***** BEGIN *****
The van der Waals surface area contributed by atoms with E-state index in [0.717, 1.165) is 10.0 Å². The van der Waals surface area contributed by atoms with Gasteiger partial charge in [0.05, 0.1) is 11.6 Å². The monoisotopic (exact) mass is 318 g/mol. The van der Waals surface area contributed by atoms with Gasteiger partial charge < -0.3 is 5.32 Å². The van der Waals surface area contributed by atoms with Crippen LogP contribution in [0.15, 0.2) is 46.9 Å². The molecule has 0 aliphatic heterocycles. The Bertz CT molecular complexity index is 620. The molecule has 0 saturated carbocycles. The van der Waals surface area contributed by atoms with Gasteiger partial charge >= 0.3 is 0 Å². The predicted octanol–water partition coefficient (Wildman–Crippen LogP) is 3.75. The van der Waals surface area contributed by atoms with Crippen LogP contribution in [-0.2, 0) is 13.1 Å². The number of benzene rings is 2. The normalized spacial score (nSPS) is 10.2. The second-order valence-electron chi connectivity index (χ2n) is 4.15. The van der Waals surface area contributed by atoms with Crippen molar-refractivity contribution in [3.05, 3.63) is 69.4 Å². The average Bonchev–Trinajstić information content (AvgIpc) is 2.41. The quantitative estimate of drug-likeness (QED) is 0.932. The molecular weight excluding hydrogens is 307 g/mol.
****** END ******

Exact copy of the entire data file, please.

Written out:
The van der Waals surface area contributed by atoms with E-state index in [0.717, 1.165) is 10.0 Å². The van der Waals surface area contributed by atoms with Gasteiger partial charge in [0.05, 0.1) is 11.6 Å². The monoisotopic (exact) mass is 318 g/mol. The van der Waals surface area contributed by atoms with Gasteiger partial charge < -0.3 is 5.32 Å². The van der Waals surface area contributed by atoms with Crippen LogP contribution in [0.15, 0.2) is 46.9 Å². The molecule has 0 aliphatic heterocycles. The Bertz CT molecular complexity index is 620. The molecule has 0 saturated carbocycles. The van der Waals surface area contributed by atoms with Gasteiger partial charge >= 0.3 is 0 Å². The predicted octanol–water partition coefficient (Wildman–Crippen LogP) is 3.75. The van der Waals surface area contributed by atoms with Crippen LogP contribution in [-0.2, 0) is 13.1 Å². The number of benzene rings is 2. The normalized spacial score (nSPS) is 10.2. The second-order valence-electron chi connectivity index (χ2n) is 4.15. The van der Waals surface area contributed by atoms with Crippen molar-refractivity contribution in [3.05, 3.63) is 69.4 Å². The average Bonchev–Trinajstić information content (AvgIpc) is 2.41. The quantitative estimate of drug-likeness (QED) is 0.932. The molecular weight excluding hydrogens is 307 g/mol.